to talk quite a lot. The girl whom he knew was the daughter of the former
Indian high commissioner to Kenya, Placido D'Souza, Maria D'Souza.

Then more people started joining us. There used to be people like Marlon
Menezes (founder of GoaWeb and then GoaCom.com), Ulysses Menezes (of
Goa-World.Com in Kuwait), Uly's sister Kendy, I think one guy was called
Kevin Coutinho, there were Brendan from Australia ... it was a very long
time ago, it seems. I can't even remember if Brendan used to 'chat'. Maybe
he did.

Anyway... so I thought to myself that there would be many Goans online who
wouldn't have access to Internet Relay Chat (for which you needed a
special software or connectivity, and it ran on Unix). So it would be nice
to form an (e-mail based) mailing list to link Goans.

So we started off with the people from IRC, and a group in Australia, whom
I can't remember quite how I got in touch with them. There were about 20
of us, and we launched Goanet.

Q: Who were the others in the initial 20?

There was a girl from Australia called Tashlyn Gonsalves. Joanna. My
sisters Jacqueline and Jeannette. Others whom it is difficult to remember
now. The 15 or 20 of us were there in the beginning, and launched the
mailing list. Others like Samir Kelekar, then a student in the US, came up
soon after the initial 20.

Q: What were the landmarks in the growth of Goanet?

In the very beginning, the first members were keen in keeping the list
together. Through them, by word of mouth, the message reached other
people. There were people like Tim D'Mello (an atomic power engineer from
Canada) and Eddie Fernandes (an engineering librarian from UCL-London) who
joined soon thereafter, and contributed quite a lot to the list.

One thing which helped was that mailing-list software became available
after we surpassed a hundred members. Previously, people would email me,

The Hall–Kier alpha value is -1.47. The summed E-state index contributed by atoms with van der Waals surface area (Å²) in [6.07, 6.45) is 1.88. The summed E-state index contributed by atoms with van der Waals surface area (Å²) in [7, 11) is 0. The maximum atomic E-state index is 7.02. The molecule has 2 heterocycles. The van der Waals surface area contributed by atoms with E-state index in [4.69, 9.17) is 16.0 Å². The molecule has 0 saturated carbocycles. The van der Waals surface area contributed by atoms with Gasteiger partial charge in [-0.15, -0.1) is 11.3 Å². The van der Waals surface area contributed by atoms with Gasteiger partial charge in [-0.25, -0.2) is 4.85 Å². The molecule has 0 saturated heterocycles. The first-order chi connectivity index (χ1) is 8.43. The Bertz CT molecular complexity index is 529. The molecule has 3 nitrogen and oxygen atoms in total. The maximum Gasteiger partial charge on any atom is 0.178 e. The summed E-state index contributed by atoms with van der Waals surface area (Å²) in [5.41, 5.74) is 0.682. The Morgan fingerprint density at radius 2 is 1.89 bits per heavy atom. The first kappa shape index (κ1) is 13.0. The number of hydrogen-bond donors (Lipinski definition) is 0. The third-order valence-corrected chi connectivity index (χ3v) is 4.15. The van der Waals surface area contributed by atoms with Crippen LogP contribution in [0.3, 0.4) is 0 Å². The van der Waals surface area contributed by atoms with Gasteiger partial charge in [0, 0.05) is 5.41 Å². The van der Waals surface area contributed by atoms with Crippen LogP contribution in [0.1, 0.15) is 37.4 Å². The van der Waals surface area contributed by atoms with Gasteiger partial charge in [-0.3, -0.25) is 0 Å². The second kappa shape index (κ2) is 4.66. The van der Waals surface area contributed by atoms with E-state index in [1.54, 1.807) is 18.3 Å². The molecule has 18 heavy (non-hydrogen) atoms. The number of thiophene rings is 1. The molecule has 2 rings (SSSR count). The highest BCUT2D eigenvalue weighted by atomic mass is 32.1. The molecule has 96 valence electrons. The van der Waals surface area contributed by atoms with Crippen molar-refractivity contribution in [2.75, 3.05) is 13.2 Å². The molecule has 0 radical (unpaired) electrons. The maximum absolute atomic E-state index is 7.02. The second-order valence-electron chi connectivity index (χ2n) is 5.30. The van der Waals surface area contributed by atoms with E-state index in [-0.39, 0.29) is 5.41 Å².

and I would forward their email (a cumbersome process) as the software
wasn't available at our school (Northeastern University) or widely
available on the Net.

But the mailing list software helped quite a bit.

Q: Did NEU encourage you to set up the mailing list for Goa?

They didn't. I used to work in the division of Academic Computing when I
started this list, so I knew the top people running the e-mail system at
that school. The administrators. And I approached them to set up the
mailing-list software. My selling point was that I would test out this
mailing-list software for the school.

Q: 5000 readers today must be beyond your widest expectations. What were
your expectations? How long did you expect this experiment to grow? Was it
just a 'have fun' kind of place?

Initially, I was very idealistic and I anticipated great success for the
list. But realistically, I suspected maybe 30 or 40 members would be the
max. I was astounded when we hit 50, was over the moon when we hit a
hundred. So 5000 is beyond is beyond anything I could have imagined.

Another big thing was people stepping in to help, to run the list. We had
volunteers in San Francisco, London, Toronto, Goa and even persons whom we
don't know where they are located.

Q: That brings us to an interesting question -- the initiative is fully